When the ‘Lam of Ta’leel’ occurs in the Quran and it seems on the outside to ascribe motive to Allah, we say it is a Lam that shows consequence, not motive.
The link between a person and his adopted son (i.e. the perceived socio-genetic linkage) was fully broken both by the revelation and by the Prophet’s (ﷺ) marriage to Zaynab (RAA). Also note that when the Qur’an mentioned ‘fear’ in the context of the Prophet’s (ﷺ) marriage, it refers to shyness in front of people, not fear of doing what is right in Allah’s judgment.
The narration about the 7 Ahruf is in fact considered one of the Mutashaabihat that is one reason why there are 40 or more interpretations to it.
Adoption in the sense of taking care of orphaned children, etc., is very much allowed in Islam; yet depriving the child of his true lineage is forbidden.
One of the potential positive matters related to Husn ad-Dhann is that even if the person doing some outward good deed is doing it for ulteriorly bad motives, our good thoughts about him might transform his bad motives into good ones. Thus, we should avoid Suu’ adh-Dhann so as to not receive a bad verdict from Allah.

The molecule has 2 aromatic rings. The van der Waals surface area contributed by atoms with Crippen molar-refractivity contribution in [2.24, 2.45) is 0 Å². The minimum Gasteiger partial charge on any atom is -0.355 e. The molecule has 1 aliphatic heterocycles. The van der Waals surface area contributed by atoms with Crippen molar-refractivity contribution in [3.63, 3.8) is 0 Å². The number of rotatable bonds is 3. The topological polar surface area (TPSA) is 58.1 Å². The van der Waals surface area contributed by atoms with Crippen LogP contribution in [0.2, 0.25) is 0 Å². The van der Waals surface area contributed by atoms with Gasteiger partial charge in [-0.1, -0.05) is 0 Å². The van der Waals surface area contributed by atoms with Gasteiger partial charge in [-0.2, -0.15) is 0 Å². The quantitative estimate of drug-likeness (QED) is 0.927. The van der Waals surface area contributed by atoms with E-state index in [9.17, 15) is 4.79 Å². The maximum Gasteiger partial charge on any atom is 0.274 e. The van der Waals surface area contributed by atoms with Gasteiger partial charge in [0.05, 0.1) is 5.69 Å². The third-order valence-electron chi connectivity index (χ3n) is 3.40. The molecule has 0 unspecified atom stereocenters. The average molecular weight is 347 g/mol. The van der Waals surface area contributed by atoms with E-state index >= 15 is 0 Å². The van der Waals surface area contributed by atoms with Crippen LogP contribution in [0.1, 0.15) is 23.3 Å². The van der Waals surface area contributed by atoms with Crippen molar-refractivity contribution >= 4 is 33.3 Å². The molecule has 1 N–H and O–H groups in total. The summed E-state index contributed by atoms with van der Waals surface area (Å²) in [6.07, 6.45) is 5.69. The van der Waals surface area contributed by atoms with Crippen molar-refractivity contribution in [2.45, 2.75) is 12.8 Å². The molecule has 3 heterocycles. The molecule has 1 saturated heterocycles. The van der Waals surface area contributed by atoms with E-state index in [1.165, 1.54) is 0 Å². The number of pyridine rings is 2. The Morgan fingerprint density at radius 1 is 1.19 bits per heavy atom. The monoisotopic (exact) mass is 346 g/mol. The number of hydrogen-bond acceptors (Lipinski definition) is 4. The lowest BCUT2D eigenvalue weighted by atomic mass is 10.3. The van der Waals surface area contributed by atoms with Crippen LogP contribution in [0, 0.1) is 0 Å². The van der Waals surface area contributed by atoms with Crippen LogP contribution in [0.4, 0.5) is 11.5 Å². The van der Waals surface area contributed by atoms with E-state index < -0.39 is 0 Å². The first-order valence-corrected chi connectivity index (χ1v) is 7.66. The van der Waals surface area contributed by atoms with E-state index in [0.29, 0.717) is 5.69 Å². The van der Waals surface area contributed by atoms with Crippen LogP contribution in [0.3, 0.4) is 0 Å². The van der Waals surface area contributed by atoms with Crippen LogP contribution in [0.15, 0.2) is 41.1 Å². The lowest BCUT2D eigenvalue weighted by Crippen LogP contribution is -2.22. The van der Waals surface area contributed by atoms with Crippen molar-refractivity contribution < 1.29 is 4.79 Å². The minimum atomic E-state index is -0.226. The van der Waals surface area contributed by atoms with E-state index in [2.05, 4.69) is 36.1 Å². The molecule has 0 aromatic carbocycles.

There is mention of the story of Sa’d ibn Abi Waqqas’ and Salman al-Farsi’s (RAA) armies during their campaign crossing the river with their horses (i.e. akin to walking on water) – this is one of the miracles (Karamaat) of the Companions.
At Badr, the Prophet (ﷺ) was already guaranteed victory, so why would he make such fervent Duas? Because the core of Dua’ is to show one’s servitude to Allah first and foremost, the blessings of Allah upon one are a secondary reality of Dua’ so as to say.